Each detour in Melmoth could be its own novel, and I was often sorry to leave them. There is a clarity to these historical sections, a care and restraint. Perry could be describing her own well-appointed sentences when she writes of a home, "Everything in it was so affectionately chosen that it did not seem furnished so much as inhabited."… The novel reels you in, using the same trick of all the best ghost stories, from The Turn of the Screw on: Is there really a ghost before you? Or do you see the projection of your own secret sins and desires? What is more frightening than the human? For all the…special effects, it's the simple, domestic details that shine in this book: the hard snow that falls like "a table-salt glitter," the "consoling noises" of the teakettle, the way Perry brings a character to life in a few swift slashes…For all the swirling jackdaws and oppressive doom , this book has a ruddy optimism at its core…if suffering is never in short supply nor are opportunities for intercession, as Helen learns, to live according to the virtues of compassion, courage, self-sacrifice. "Look!" is the first word in several chapters. It is the book's moral injunction. Pay attention, Perry bids us. Don't leave the lonely to Melmoth.
Perul Sehgal - New York Times

Masterful…scary and smart, working as a horror story but also a philosophical inquiry into the nature of will and love. Perry did as much in her richly praised novel The Essex Serpent, but this is a deeper, more complex novel and more rewarding.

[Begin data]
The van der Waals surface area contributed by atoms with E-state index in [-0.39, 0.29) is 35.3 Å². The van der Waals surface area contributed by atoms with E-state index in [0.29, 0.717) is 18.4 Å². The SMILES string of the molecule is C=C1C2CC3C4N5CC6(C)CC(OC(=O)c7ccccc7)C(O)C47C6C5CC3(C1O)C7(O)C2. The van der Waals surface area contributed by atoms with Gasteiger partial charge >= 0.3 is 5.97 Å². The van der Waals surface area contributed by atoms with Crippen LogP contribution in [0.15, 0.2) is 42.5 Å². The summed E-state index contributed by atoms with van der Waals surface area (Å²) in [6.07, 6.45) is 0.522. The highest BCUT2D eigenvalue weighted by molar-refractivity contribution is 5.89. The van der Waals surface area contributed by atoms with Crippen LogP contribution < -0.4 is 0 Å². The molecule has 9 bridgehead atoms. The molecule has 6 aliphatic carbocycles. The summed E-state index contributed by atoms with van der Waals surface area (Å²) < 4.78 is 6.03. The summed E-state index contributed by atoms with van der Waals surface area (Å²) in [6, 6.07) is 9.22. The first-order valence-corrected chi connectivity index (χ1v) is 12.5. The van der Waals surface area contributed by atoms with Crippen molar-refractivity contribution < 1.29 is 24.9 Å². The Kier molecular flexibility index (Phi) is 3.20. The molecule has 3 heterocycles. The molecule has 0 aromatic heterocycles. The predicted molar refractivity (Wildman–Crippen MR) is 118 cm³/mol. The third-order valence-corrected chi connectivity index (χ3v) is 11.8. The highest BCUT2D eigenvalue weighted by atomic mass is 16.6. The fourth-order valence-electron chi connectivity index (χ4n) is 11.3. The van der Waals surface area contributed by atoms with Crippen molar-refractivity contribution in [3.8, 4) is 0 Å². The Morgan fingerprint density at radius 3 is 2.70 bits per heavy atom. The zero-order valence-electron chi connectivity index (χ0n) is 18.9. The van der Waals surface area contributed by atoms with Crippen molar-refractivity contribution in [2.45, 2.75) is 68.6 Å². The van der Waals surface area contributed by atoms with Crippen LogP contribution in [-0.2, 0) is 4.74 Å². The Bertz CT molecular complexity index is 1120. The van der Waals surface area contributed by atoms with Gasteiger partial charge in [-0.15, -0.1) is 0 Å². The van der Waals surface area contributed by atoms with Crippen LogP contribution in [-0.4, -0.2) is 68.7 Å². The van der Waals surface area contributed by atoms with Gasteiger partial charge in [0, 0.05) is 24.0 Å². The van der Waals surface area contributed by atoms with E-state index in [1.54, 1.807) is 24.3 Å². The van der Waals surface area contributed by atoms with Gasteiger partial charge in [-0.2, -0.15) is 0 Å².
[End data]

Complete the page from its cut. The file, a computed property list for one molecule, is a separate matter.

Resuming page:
Washington Post

Ms. Perry, whose last book, The Essex Serpent, was a breakout hit, again proves herself a master of atmosphere.
Wall Street Journal

Perry’s masterly piece of postmodern gothic is one of the great achievements of the century and deserves all the prizes and praise that will be heaped upon it.
Guardian (UK)

Ingenious.… haunting, disquieting and memorable, and showcase[s] Perry’s dazzling creative powers.
Minneapolis Star Tribune

[A] spine-tingling, gloriously creepy tale … this is horror done masterfully.
Globe and Mail (Toronto)

The last few years have brought a glut of fashionably affectless and amoral fiction....Sarah Perry’s fierce, full-hearted books about love and ethics feel like an antidote to that elegant apathy....In a world that feels desperate, chaotic, and unredeemable, Melmoth asks us to be witnesses for each other.

The author of The Essex Serpent casts another haunting spell in this exquisitely written gothic novel.

(Starred review) [A]n unforgettable achievement.… Though rich in gothic tropes and sinister atmosphere, the novel transcends pastiche. Perry’s heartbreaking, horrifying monster confronts the characters …with humanity’s complicity in history’s darkest moments …and its longing for both companionship and redemption.
Publishers Weekly

(Starred review) This fever dream of a novel will prove as compelling and all-consuming as The Essex Serpent.
Library Journal

(Starred review) [A] stylized, postmodern work by a masterly writer… a sobering, disturbing, yet powerful and moving book that cannot fail to impress. The stories-within-stories and the Jewish themes recall Dara Horn’s The World to Come and Donna Tartt’s The Goldfinch, although Melmoth presents different kinds of nightmares.

(Starred review) In rich, lyrical prose, Perry weaves history and myth, human frailty and compassion, into an affecting gothic morality tale for 2018.… Perry is changing what a modern-day ghost story can look like…. A chilling novel.
Kirkus Reviews